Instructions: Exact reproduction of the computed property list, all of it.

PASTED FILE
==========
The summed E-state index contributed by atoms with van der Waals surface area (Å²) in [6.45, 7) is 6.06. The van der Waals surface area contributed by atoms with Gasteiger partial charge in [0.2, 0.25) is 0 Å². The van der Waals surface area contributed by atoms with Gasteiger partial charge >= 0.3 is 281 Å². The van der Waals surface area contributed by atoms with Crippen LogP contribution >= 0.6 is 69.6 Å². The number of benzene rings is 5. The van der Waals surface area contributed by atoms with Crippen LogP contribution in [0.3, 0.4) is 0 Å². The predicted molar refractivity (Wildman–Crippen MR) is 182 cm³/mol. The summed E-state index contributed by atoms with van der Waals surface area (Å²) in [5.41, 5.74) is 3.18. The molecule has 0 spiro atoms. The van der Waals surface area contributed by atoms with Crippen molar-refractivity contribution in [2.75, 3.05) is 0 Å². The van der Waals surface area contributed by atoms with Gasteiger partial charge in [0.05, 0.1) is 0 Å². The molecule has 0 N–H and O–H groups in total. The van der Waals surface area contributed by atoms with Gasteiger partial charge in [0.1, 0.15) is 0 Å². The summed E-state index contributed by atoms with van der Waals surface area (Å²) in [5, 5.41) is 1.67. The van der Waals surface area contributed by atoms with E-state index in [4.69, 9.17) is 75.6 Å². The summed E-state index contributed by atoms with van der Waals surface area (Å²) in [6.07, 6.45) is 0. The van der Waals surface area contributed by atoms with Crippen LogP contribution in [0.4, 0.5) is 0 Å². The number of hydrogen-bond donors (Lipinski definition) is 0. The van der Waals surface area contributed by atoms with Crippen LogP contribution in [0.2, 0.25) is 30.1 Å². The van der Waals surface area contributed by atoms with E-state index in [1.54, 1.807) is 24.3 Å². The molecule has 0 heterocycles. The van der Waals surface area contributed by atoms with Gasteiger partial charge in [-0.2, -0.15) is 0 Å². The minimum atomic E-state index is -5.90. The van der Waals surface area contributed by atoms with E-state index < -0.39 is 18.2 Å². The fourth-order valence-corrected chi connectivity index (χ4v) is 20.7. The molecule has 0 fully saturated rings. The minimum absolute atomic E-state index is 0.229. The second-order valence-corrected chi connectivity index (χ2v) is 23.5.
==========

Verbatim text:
The summed E-state index contributed by atoms with van der Waals surface area (Å²) in [6.45, 7) is 6.06. The van der Waals surface area contributed by atoms with Gasteiger partial charge in [0.2, 0.25) is 0 Å². The van der Waals surface area contributed by atoms with Gasteiger partial charge >= 0.3 is 281 Å². The van der Waals surface area contributed by atoms with Crippen LogP contribution >= 0.6 is 69.6 Å². The number of benzene rings is 5. The van der Waals surface area contributed by atoms with Crippen LogP contribution in [0.3, 0.4) is 0 Å². The predicted molar refractivity (Wildman–Crippen MR) is 182 cm³/mol. The summed E-state index contributed by atoms with van der Waals surface area (Å²) in [5.41, 5.74) is 3.18. The molecule has 0 spiro atoms. The van der Waals surface area contributed by atoms with Crippen molar-refractivity contribution in [2.75, 3.05) is 0 Å². The van der Waals surface area contributed by atoms with Gasteiger partial charge in [0.05, 0.1) is 0 Å². The molecule has 0 N–H and O–H groups in total. The van der Waals surface area contributed by atoms with Gasteiger partial charge in [0.1, 0.15) is 0 Å². The summed E-state index contributed by atoms with van der Waals surface area (Å²) in [5, 5.41) is 1.67. The van der Waals surface area contributed by atoms with E-state index in [4.69, 9.17) is 75.6 Å². The summed E-state index contributed by atoms with van der Waals surface area (Å²) in [6.07, 6.45) is 0. The van der Waals surface area contributed by atoms with Crippen LogP contribution in [0.4, 0.5) is 0 Å². The number of hydrogen-bond donors (Lipinski definition) is 0. The van der Waals surface area contributed by atoms with Crippen LogP contribution in [0.2, 0.25) is 30.1 Å². The van der Waals surface area contributed by atoms with E-state index in [1.54, 1.807) is 24.3 Å². The molecule has 0 heterocycles. The van der Waals surface area contributed by atoms with Gasteiger partial charge in [-0.2, -0.15) is 0 Å². The minimum atomic E-state index is -5.90. The van der Waals surface area contributed by atoms with E-state index < -0.39 is 18.2 Å². The fourth-order valence-corrected chi connectivity index (χ4v) is 20.7. The molecule has 0 fully saturated rings. The minimum absolute atomic E-state index is 0.229. The second-order valence-corrected chi connectivity index (χ2v) is 23.5.